The coach, whose name should ring a bell, knows what it’s like to be fired. The team leaders, mostly juniors, know what it’s like to go 21-41 with a 7-27 record in their conference their first two years.
The fan base knows what it’s like to follow a program that hasn’t produced a winning season in more than a decade.
So guess how good the 11-2 record must feel these days at Central Michigan?
“This is a community and alumni base that really wanted to have success,’’ coach Keno Davis said about his third year at CMU. “And we feel like when we do have that success, and if we’re able to maintain it, it’s going to mean so much more in a place where they don’t take it for granted and think it’s a right to have that kind of success.”
Or, as junior forward John Simons mentioned, “There hasn’t been a lot of excitement about basketball at CMU.”
True, the Chippewas tripped over Ball State last weekend, but every renaissance has its bad days. There are still plenty of reasons to notice Central Michigan. Such as:
• Progress. The 11-1 start was the school’s best in 45 years. It took just 12 games to match the highest victory total of the past four seasons. “It has been good to see this team go through some adversity and really grow up and learn life lessons along the way,” junior guard Chris Fowler said. “As well as trying to win basketball games.’’
• Balance. Central Michigan is fourth in the nation at 84.4 points a game, even without anyone in the top 250 in individual scoring. Nine different players have hit double figures in a game.
• Stability. Thirteen games, one starting lineup. Fowler and Simons have started together all 75 games of their college career. “It feels like I’ve played with him all my life,” Simons said.
• Leadership. Not many juniors in the country can say they are a team captain — for the third consecutive season. Fowler can. He credits the seniors who were at Central Michigan when he arrived.
“They allowed me to lead. If I had something to tell them, they would listen, and they didn’t have to,” Fowler said. “Without them, I don’t get that role. They could have shunned me.’’
• Smarts. The grade point average for the team the first semester was 3.17. Simons had a GPA of 3.95, reserve forward Blake Hibbitts 3.85, and Fowler — a theater arts major when he isn’t leading the team in scoring and assists — a 3.52.
“One of the things that’s important to me is the perception that you can have high-level athletics without sacrificing on the academics,” Davis said. “Our guys are putting themselves in a real nice position to have options when they graduate. That’s something coaches are usually more proud of than the wins and losses; maybe not during the season, but overall, when you look back at your career as a coach.”
• The Davis tree. Tom and Keno Davis share the rare achievement of both a father and son being named national coach of the year. Keno calls his dad after every Central Michigan game for thoughts.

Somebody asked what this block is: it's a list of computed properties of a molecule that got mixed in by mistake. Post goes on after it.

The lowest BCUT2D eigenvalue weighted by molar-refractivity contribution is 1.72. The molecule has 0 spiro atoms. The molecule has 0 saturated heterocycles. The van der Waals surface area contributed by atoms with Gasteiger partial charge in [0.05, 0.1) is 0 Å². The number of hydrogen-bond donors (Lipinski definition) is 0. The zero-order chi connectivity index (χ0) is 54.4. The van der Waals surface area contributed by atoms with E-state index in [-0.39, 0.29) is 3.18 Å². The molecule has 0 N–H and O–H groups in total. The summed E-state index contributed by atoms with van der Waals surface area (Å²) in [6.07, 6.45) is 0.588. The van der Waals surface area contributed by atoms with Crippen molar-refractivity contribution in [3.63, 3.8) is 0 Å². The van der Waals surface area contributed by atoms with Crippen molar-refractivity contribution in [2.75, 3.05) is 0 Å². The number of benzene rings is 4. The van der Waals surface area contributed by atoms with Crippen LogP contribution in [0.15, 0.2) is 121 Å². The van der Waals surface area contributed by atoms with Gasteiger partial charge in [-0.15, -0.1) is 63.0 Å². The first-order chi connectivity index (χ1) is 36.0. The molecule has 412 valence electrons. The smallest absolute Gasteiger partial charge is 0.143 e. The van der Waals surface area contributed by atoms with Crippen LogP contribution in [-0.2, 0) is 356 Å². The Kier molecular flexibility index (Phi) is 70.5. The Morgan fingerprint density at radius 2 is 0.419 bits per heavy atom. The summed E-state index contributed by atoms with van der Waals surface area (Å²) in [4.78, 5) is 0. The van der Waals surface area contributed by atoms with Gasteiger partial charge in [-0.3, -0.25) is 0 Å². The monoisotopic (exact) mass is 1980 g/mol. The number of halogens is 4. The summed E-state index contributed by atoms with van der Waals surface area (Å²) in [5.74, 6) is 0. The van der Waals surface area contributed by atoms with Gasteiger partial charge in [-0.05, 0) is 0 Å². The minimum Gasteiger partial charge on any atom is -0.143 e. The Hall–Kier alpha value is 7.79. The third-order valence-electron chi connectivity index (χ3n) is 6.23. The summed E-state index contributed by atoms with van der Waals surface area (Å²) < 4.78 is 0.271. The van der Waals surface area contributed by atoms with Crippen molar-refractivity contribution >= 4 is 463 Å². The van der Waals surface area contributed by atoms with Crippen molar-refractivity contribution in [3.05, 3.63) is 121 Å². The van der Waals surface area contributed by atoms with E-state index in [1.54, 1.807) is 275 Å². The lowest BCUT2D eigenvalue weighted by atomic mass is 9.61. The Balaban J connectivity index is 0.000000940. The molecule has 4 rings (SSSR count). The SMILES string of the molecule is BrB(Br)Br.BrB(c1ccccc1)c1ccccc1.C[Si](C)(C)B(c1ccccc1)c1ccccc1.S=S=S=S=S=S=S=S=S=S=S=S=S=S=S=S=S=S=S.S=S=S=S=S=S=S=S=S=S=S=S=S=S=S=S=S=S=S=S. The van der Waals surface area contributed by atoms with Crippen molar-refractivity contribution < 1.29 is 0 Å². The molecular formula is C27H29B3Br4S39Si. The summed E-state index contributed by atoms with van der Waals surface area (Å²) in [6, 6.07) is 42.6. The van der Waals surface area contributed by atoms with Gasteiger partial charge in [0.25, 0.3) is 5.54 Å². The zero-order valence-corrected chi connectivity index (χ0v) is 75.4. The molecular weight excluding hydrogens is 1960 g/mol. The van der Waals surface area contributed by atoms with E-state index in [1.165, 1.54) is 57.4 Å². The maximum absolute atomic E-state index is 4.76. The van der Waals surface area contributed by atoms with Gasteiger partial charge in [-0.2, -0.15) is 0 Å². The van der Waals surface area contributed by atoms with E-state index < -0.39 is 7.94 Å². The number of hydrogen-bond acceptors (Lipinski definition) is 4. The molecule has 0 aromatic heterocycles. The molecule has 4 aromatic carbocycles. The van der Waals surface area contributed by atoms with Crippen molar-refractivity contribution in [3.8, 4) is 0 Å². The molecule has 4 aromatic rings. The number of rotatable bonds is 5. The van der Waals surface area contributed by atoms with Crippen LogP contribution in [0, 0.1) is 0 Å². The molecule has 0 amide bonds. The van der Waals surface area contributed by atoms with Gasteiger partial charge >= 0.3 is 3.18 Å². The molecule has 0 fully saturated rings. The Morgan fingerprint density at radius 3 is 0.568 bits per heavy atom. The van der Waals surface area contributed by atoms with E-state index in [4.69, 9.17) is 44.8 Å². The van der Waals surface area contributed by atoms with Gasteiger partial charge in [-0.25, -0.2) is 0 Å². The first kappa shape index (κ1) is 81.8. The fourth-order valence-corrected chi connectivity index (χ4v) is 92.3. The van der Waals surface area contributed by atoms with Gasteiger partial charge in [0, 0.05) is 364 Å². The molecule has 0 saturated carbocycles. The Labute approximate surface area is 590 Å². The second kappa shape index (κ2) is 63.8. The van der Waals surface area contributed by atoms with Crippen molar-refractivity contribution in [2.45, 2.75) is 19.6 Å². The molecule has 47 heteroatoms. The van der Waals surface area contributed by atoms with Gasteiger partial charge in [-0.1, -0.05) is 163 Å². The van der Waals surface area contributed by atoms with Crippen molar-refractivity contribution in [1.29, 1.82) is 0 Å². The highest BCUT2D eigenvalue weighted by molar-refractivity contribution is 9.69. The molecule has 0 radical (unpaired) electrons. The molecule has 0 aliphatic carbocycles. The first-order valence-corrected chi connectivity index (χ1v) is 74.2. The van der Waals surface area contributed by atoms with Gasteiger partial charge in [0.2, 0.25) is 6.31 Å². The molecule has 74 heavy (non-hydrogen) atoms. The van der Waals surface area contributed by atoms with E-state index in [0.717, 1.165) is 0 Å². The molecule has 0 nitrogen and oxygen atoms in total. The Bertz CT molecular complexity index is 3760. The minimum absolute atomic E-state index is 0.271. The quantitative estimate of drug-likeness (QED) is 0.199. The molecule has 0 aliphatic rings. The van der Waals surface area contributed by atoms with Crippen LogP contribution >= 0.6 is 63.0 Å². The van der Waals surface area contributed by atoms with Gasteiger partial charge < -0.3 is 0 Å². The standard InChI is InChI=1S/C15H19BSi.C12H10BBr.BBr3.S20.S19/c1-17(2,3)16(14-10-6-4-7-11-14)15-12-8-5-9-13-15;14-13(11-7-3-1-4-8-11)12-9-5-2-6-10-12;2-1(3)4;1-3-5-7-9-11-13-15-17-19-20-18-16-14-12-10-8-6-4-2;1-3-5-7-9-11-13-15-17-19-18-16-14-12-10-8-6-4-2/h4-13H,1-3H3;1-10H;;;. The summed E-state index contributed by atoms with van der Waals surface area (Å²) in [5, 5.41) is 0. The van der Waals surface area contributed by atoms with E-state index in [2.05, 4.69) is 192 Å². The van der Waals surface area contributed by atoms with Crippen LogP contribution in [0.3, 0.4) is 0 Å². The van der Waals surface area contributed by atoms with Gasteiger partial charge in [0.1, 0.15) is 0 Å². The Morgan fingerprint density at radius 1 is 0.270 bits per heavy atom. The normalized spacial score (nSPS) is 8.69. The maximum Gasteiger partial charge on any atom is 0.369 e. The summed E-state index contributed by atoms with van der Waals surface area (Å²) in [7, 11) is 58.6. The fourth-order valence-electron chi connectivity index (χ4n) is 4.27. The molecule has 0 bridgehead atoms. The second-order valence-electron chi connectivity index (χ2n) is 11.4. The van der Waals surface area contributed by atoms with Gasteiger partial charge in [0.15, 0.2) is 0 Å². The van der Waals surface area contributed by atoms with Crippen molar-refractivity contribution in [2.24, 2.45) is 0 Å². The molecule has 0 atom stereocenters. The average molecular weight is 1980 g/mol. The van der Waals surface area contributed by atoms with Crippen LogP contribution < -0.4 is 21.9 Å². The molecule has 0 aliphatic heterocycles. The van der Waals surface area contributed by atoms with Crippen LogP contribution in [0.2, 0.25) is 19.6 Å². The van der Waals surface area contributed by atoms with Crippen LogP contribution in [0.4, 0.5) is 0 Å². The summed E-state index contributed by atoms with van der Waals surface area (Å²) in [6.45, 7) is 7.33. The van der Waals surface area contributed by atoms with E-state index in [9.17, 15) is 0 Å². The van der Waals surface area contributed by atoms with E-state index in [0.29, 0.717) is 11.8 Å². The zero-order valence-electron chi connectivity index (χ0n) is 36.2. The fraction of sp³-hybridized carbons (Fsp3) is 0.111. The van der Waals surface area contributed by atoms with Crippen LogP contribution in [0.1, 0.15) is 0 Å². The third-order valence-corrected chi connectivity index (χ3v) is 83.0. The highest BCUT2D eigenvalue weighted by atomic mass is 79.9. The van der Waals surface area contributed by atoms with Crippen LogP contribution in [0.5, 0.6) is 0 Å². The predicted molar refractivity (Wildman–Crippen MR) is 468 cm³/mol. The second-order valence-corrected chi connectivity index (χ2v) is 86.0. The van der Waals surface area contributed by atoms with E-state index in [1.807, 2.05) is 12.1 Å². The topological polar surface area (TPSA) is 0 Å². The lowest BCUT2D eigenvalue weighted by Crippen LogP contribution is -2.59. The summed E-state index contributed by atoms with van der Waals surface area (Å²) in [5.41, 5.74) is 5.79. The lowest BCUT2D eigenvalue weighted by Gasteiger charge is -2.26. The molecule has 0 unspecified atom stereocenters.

Keno’s award came in his first season as head coach, when he took over for his father at Drake and went 28-5. Then he made a quick move to Providence. The Big East turned out to be a cold and harsh world, and he was let go after three seasons.
“No regret in taking the job, but regret in how it finished,’’ he said. “I took away some of the things we did well, and you always learn from your mistakes, and we had mistakes.
— Chris Fowler
“The reason I don’t have any negative feelings about my time there was the really good people and really good student-athletes I was able to spend time with. It helped mold me into the coach, and hopefully the person, I am today.’’
He took a year away from coaching after Providence. “I wasn’t sure that I would get back to being a head coach, and not because of lack of opportunity, but because I really wanted it to be a job where how I wanted to build a program aligned with the administration.’’
Then Central Michigan called, and he loved what he heard. “We were on the same page. It was the perfect job to take.’’
He had only three scholarship players returning, all reserves. He knew his first wave — such as Fowler, Simons and guard Rayshawn Simmons — would have to endure some punishment. Now they’re the foundation.
“It was tough at first. We came to the gym every day and worked hard and just weren’t seeing the results,’’ Fowler said. “To continue to come to the gym through all those losses and stay together speaks to the character of this basketball team.’’
Davis has a warning. “We’re not there yet.’’ The Ball State game showed that. Davis said nobody expected “a 28-1 well-oiled machine.’’ But the Chippewas are obviously moving in the right direction, and that means something to people who have seen dark days. A lot of Simons’ family lives near campus. He had a party of 30 in the stands this past home game.
Davis said these Chippewas remind him somewhat of his Drake team.
“They loved where they were at and they were proud to be at Drake [University]. Our players at Central Michigan, that’s where they want to be,” Davis said. “It’s not about looking for the next opportunity, it’s about embracing where you’re at. That’s unique in athletics, and it’s something I don’t take for granted.’’